The Food and Drug Administration’s new Sanitary Transport of Human and Animal Food Rule takes effect on April 6, 2017, imposing new rigorous food safety regulations on food shippers – including railroads – and creating a whole new set of strict compliance requirements. The FDA estimates that the rule will impact 574 railroads and approximately 2.3 million rail carloads per year.
In April 2016, the FDA finalized a rule under its Food Safety Modernization Act that sets forth new requirements for shippers, motor vehicles, rail vehicles, loaders and receivers. The wide-ranging requirements affect many facets of the shipping process, including design and maintenance of transport conveyances, sanitary practices during transport and recordkeeping obligations. The FDA’s intent is to not only improve food safety but establish a framework for a well-coordinated response, should a food safety incident arise. Although the FDA estimates the rule covers approximately 108,800 entities, those with annual revenues of less than $500,000 – about 5 percent – will be considered “non-covered entities.” (To calculate revenue, the FDA uses a three-year rolling basis).
Of those covered, compliance dates depend on whether an entity is considered a small business, which the FDA defines as those other than motor carriers that employ fewer than 500 or have less than $27.5 million in annual receipts. These businesses have two additional years to comply. Any business that the FDA does not consider a small business must comply by April 6, 2017, one year after the final rule was published.
Railroad industry impact
Railroads that transport human and animal food are facing both new requirements and compliance costs. Below are several key and clarifying points of the rule that will help railroads and other food transporters understand their obligations.
Scope of the term “food:” The term “food” is not limited to final retail food products but includes food ingredients and direct food additives. Therefore, transporting flour to be used in the preparation of a final retail product is covered under the rule.
Definition of “carrier:” In defining the scope of the entities covered under the final rule, the term “carrier” is defined as a person/entity that physically moves food in commerce. A carrier can in some instances also be a shipper.
Definition of “transport:” The rule defines “transport” as any movement of human or animal food in commerce by motor or rail vehicles.
Temperature controls: Section 1.908(b)(2) requires that a shipper of food requiring a temperature control environment specify in writing to the carrier an operating temperature for that food that the carrier is then obligated to maintain upon taking on the load. There are additional requirements related to temperature controls, which shift between the shippers and carriers, such as demonstrating to receivers of goods that the temperature controls were maintained.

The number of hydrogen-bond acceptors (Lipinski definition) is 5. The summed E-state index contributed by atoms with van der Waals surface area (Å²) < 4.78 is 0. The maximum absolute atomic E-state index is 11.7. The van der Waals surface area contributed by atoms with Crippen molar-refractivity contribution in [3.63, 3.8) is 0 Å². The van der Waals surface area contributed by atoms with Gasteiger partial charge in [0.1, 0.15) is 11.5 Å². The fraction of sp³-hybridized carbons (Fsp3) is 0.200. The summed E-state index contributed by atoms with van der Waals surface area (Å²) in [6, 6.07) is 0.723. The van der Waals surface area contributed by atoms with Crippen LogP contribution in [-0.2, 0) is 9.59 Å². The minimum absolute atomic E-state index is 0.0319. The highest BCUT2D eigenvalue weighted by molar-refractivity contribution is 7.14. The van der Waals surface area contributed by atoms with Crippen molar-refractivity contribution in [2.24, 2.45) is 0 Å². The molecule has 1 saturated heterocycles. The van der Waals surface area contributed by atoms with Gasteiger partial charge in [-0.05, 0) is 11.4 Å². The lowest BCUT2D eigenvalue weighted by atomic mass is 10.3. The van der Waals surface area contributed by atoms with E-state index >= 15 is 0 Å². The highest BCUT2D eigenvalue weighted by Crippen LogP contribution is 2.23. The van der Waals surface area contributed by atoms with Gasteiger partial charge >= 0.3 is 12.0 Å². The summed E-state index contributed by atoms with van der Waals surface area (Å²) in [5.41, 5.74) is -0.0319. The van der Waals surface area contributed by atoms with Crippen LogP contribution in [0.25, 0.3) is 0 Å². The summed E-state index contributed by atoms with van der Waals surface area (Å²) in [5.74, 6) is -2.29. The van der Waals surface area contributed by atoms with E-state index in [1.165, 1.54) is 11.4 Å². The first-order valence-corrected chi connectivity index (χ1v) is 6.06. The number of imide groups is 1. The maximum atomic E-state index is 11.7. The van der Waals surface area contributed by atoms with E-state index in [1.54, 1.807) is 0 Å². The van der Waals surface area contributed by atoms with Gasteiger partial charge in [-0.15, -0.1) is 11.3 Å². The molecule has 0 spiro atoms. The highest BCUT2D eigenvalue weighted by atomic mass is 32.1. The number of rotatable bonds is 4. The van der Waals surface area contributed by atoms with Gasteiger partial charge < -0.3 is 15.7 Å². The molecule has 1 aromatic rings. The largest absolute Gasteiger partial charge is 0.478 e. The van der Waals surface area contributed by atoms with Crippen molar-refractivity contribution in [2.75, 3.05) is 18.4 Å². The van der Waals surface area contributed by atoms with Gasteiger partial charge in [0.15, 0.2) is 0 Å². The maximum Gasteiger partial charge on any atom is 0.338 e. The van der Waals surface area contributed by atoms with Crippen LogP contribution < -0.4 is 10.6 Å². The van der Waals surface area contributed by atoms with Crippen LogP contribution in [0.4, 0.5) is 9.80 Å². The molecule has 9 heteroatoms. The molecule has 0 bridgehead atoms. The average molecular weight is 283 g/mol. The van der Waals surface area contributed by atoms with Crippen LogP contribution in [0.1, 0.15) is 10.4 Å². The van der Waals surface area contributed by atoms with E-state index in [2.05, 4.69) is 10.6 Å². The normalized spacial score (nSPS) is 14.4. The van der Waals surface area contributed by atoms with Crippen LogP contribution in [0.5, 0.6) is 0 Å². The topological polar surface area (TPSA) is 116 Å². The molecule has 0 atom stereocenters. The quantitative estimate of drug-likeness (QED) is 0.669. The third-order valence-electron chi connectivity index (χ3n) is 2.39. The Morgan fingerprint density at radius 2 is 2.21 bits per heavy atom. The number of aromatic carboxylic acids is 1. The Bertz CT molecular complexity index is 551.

Training and recordkeeping: One of the most sweeping reforms within the rule is the requirements for training and recordkeeping. These requirements will require new affirmative procedures for carriers and shippers. Personnel involved in the actual movement of food, as well as the cleaning of rail cars, temperature controls and maintaining conditions to prevent, recognize and correct adulterating conditions, must be trained on very specific requirements and that training must be updated regularly, as well as provided to all new employees. Records of this training must be kept. The recordkeeping requirements are very detailed and new in many instances to the day-to-day operations of transport entities. In addition, unlike other requirements under the rules, where responsibilities can be shared between shippers and carriers, these cannot be shared.
Other new requirements: The new sanitary transport practices include provisions on cleaning of transport containers, regular inspections, maintenance, loading and unloading of food loads, and operation of conveyance and transportation equipment to name a few. These practices must be kept in a written document, personnel must be trained on the implementation of these practices and the entity must periodically audit the practices to ensure they are being implemented and are effective for their intended purposes. The rule contains very specific requirements that these written practices must contain and thereby implemented.
Cost of compliance
The FDA’s office on policy has estimated the economic impact on a railroad engaged in the transport of food as follows:
- Administrative costs to become familiar with the provisions of the rule, which apply to the entity’s business are estimated at approximately $276,700;
- An initial cost to bring equipment, such as rail cars, refrigerated cars, temperature controls, etc., into compliance at $214,840 plus a yearly maintenance of about $50,000 to comply with a single provision and an additional approximately $120,000 to comply with another single provision.
Overall the estimates for compliance using knowledgeable persons to help implementation can exceed $1.5 million just to bring an entity in compliance. These estimates assume knowledge on the part of the complying entity with the final rule, how to implement it and does not include the cost of training or new recordkeeping procedures.